Henry Mzili Mujunga’s latest series of work definitely reflect his recent devotion to work as a full time artist. His exhibition titled CROWD CONTROL shows works with a mature and unique style and technique as well as a strong conceptual focus that speaks to a large audience. Familiar themes as everyday happiness, love, friendship and contentedness are also returning in this series.
‘Six Degrees of Separation’ revolves around the notion that all living things – and everything else in the world – is six or fewer steps away from each other so that a chain of “a friend of a friend” statements can be made to connect any two people in a maximum of six steps.
Mzili throughout his career has been exploring intuitive ways of reviving African art through an art movement called ‘indigenous expressionism’. He strongly advocates the importance of networking among contemporary African artists in order to share their culture and create an interesting dialogue with the art being produced globally.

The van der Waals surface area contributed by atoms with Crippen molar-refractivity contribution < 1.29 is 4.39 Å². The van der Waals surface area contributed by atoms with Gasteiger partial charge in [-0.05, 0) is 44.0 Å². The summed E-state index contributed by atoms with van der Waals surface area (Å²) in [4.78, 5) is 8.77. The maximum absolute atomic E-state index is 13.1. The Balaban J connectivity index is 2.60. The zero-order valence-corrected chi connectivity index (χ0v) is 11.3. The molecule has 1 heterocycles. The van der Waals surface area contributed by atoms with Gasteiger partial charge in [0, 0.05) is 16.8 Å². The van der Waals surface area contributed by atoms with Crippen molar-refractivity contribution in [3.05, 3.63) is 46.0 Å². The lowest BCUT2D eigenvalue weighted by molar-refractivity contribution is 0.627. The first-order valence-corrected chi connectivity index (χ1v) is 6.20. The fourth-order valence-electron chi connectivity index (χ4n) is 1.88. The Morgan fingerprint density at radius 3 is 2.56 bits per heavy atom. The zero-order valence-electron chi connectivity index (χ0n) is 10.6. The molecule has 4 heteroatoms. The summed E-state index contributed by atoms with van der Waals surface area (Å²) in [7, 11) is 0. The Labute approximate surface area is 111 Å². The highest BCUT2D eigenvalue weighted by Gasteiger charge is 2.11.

Mzili is a founding member of the East African Art Group Index Mashariki, which seeks to re-establish relevancy for art in the local community by propagating indigenous-expressionism. He is also a member of the Pan African Circle of Artists (PACA) that links artists working for the integration of Africa through art.
He is co-founder of Kampala Arts Trust and the Online Visual arts Journal Start Journal of Arts and Culture.
Mzili is a winner of the Royal Overseas League (ROSL) Art Scholarship 2003 and has exhibited in galleries in Uganda, Kenya, Tanzania, Nigeria, Togo, Benin, Burkina Faso, Mali, Ghana, South Africa, the United Kingdom, Germany, France, and the Netherlands.
Opening Reception: Friday 11 November, 6pm.
Entrance is free. Drinks and snack will be available.
The exhibition will run until 1st of December.